Using sysjobhistory to Find What’s Running Longer than Usual

3

September 8, 2009 by Mike Hillwig

We all have SQL Agent jobs that run periodically. Wouldn’t it be nice to know that something ran longer than average last night? When something runs longer than average, this could indicate a looming problem. I love finding these things before they cause serious problems because that prevents my phone from ringing in the middle of the night.

In larger environments, monitoring software can do this for you. I bet this could be done in System Center Operations Manager. In the meantime, though, I’m doing this the old-fashioned way.

The MSDB database has a vault of information that I’m just starting to explore. I’m sure somebody else has figured this out somewhere else. I figured this one out on my own and thought it was worth sharing.

The sysjobhistory table shows the execution of all of your SQL Agent jobs, broken down by step. If the step_id is 0, that means it’s the job as a whole. I filter those out. By getting an average of the run_duration, we can see how long things usually take.

select job_id, step_id, avg(run_duration) average
into #recentaverages
from sysjobhistory
where run_date > @historydate
and step_id > 0
group by job_id, step_id
order by job_id, step_id

There is a @historydate variable that I use to hold a date of 30 days ago.

Job history average execution times

Screenshot: Job history average execution times

Next I took that temp table and joined it back to sysjobhistory, filtering out anything that runs in less than ten seconds. I also use @analysisdate for everything since yesterday.

select sjh.job_id, sjh.step_id, sjh.run_date, sjh.run_time, sjh.run_duration, ra.average
from sysjobhistory sjh
inner join #recentaverages ra
on sjh.job_id = ra.job_id
and sjh.step_id = ra.step_id
where run_date >= @analysisdate
and sjh.run_duration > ra.average
and sjh.run_duration > 10

Shows Job executions running above average execution times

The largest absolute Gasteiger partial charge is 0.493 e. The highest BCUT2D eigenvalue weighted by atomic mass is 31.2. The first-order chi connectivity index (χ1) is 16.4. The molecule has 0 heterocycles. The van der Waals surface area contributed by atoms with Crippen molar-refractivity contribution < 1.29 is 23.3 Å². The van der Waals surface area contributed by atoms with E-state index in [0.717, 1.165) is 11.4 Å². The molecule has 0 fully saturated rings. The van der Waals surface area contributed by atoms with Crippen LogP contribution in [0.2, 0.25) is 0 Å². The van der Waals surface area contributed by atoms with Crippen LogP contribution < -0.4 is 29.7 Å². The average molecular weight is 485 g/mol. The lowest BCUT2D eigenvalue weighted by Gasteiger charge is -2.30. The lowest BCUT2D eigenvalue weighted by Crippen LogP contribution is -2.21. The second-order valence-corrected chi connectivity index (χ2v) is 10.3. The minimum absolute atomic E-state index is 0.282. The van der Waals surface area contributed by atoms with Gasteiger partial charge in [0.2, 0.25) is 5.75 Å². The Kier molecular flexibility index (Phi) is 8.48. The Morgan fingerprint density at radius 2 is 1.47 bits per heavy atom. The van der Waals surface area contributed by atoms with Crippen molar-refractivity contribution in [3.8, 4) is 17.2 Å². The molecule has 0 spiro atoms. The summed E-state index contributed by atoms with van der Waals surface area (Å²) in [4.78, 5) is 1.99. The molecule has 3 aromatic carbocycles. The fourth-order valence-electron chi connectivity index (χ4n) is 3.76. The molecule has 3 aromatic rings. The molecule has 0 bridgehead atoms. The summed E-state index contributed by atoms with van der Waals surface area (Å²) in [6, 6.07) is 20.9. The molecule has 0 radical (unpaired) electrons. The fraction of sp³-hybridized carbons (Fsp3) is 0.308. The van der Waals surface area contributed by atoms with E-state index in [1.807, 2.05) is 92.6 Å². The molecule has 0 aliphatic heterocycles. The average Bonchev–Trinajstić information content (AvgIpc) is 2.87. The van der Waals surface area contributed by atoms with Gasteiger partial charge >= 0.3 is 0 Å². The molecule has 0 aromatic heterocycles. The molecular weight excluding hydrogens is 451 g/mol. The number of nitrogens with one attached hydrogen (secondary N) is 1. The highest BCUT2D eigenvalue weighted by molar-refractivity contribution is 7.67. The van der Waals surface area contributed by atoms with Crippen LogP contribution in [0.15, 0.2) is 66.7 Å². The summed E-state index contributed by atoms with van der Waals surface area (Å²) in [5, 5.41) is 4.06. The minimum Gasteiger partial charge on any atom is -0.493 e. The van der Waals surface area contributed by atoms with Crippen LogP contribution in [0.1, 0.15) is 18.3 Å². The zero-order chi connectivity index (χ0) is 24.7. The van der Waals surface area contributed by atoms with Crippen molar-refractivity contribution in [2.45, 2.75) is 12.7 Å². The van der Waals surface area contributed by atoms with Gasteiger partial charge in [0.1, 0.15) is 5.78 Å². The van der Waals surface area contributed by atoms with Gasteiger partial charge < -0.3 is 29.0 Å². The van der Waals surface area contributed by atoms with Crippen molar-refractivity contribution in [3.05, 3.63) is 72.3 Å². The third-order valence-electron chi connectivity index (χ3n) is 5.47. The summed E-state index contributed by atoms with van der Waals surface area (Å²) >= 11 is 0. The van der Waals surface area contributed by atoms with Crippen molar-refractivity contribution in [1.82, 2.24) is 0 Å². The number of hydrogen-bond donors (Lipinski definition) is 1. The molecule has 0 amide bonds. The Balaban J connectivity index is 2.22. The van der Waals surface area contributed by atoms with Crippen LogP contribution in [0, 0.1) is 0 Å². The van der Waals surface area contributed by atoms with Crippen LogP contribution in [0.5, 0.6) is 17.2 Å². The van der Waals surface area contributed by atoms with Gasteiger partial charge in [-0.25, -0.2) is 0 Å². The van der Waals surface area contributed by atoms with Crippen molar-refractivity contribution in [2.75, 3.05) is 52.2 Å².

Screenshot: Job executions running above average execution times

Already, I can see one job that has several executions that are running longer than usual. This appears to be a job that runs hourly and six runs in the past 24 hours ran longer than usual. This could be a problem and warrants investigation.

Finally, I join this data to be sysjobs and sysjobsteps to find out who the culprits are.

select sj.name, sjs.step_id, sjs.step_name, run_date, run_time, sjh.run_duration, ra.average
from sysjobhistory sjh
inner join #recentaverages ra
on sjh.job_id = ra.job_id
and sjh.step_id = ra.step_id
inner join sysjobsteps sjs
on sjh.job_id = sjs.job_id
and sjh.step_id = sjs.step_id
inner join sysjobs sj
on sj.job_id = sjs.job_id
where run_date >= @analysisdate
and sjh.run_duration > ra.average
and sjh.run_duration > 10
order by sj.name, sjs.step_id

Shows the job and step names for jobs that are taking longer than average

Screenshot: Shows the job and step names for jobs that are taking longer than average

I now know my jobs and steps that may need to be investigated. Unfortunately, I had to block out some proprietary info, but you certainly get the idea of what’s going on here.

This could certainly be tweaked to look at the job as a whole instead of steps. Do that simply by looking only at step_id = 0 in the first query. Another option is to add a threshold that looks at anything like 10% above average.

Drop this into a SQL job that e-mails you when this script finds data, and you have a pretty powerful tool in your arsenal. You can find my entire script on my site. In the meantime, I have a longer-than-average running job to investigate.